Saturday, July 2, 2016

"All Eyes Now Turn To FBI Director Jim Comey In Clinton Investigation"

"All Eyes Now Turn To FBI Director Jim Comey In Clinton Investigation"
by Tyler Durden

“The spread of evil is the symptom of a vacuum. Whenever evil wins, it is only by default: by the
moral failure of those who evade the fact that there can be no compromise on basic principles.”
- Ayn Rand

"News about any FBI activity as it relates to the investigation into Hillary Clinton has been sparse lately, and as we noted earlier, the fact that it has been relatively quiet may be a growing concern inside the Clinton camp. However, due to the fallout from the recent private meeting between Attorney General Loretta Lynch and Bill Clinton, the spotlight is now squarely shining on the FBI, and director Jim Comey in particular.

Recall that immediately after the public learned of the purely coincidental meeting, Lynch went into pure damage control mode. After simply telling reporters that all the two discussed was Bill's golf game and his grandchildren wasn't enough to quiet the questions surrounding the true intent of the meeting, Lynch decided to have a televised interview in order to clarify everything. During the interview, Lynch said that while she wasn't formally recusing herself from the decision whether or not to bring charges against Hillary, Lynch said that whatever recommendations were given from the department's career prosecutors and investigators, as well as the FBI director, would be accepted. Ironically, Lynch said that the decision to accept those recommendations was made long before the meeting with Clinton. "While I don't have a role in those findings and coming up with those findings or making those recommendations as to how to go forward, I'll be briefed on it and I will be accepting their recommendations," Lynch said during the interview.

With that said, as The Hill points out, the attention has now shifted to FBI Director Jim Comey and whether or not the FBI will recommend that the DOJ bring charges against Clinton. "Comey is the center of gravity on this thing. There is a growing expectation that we the public need to hear the FBI, Jim Comey version of whether or not charges will be brought. There has probably been increasing recognition by her that that's true, that she is viewed as regardless of her prior reputation as an effective prosecutor- she's now head of Obama's DOJ, a political position in a Democratic administration that is deciding on the prosecution or not of the leading Democratic candidate" said former FBI assistant director Ron Hosko.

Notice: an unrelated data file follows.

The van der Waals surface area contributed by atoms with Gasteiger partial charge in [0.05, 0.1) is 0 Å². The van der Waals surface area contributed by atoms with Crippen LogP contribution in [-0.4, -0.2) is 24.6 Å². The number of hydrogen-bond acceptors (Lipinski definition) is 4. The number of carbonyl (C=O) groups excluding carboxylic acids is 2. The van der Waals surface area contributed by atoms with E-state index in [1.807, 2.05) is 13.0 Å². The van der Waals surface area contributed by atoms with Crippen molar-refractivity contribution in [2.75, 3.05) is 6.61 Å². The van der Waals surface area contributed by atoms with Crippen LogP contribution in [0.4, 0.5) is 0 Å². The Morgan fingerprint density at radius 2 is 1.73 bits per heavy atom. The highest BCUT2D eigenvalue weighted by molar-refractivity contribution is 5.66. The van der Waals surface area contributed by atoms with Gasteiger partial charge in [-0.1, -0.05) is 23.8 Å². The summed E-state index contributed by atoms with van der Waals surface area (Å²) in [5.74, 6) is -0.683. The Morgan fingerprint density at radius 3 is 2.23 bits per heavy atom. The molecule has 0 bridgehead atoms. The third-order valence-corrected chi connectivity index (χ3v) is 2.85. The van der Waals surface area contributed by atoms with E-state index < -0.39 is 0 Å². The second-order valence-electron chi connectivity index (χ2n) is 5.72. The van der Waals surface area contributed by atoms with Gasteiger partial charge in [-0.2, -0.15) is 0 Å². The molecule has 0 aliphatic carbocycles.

As we said, there hasn't been much public news on the FBI's progress in the matter since we last reported that Hillary's top aide Huma Abedin was interviewed by the FBI back in May. Comey has said regarding the investigation that "We want to do it well and we want to do it promptly. As between the two things, we will always choose well."

Comey will now be looked at with a more intense focus from the public, as Lynch essentially punted the ball over to the FBI on whether or not to recommend charges. If Comey recommends charges, then the public will immediately know whether or not Lynch was telling the truth about accepting the FBI's recommendation on the matter. As The Hill puts it, Comey is widely respected by GOP lawmakers and is known for a streak of independence. Independence, coupled with the fact that the FBI is taking its time with the investigation, which was largely expected to wrap up by now, may have led to that chance meet up by Bill and Lynch, but we digress. Although the spotlight is now on Comey, there is a chance that the FBI and investigators at the DOJ arrive at different conclusions.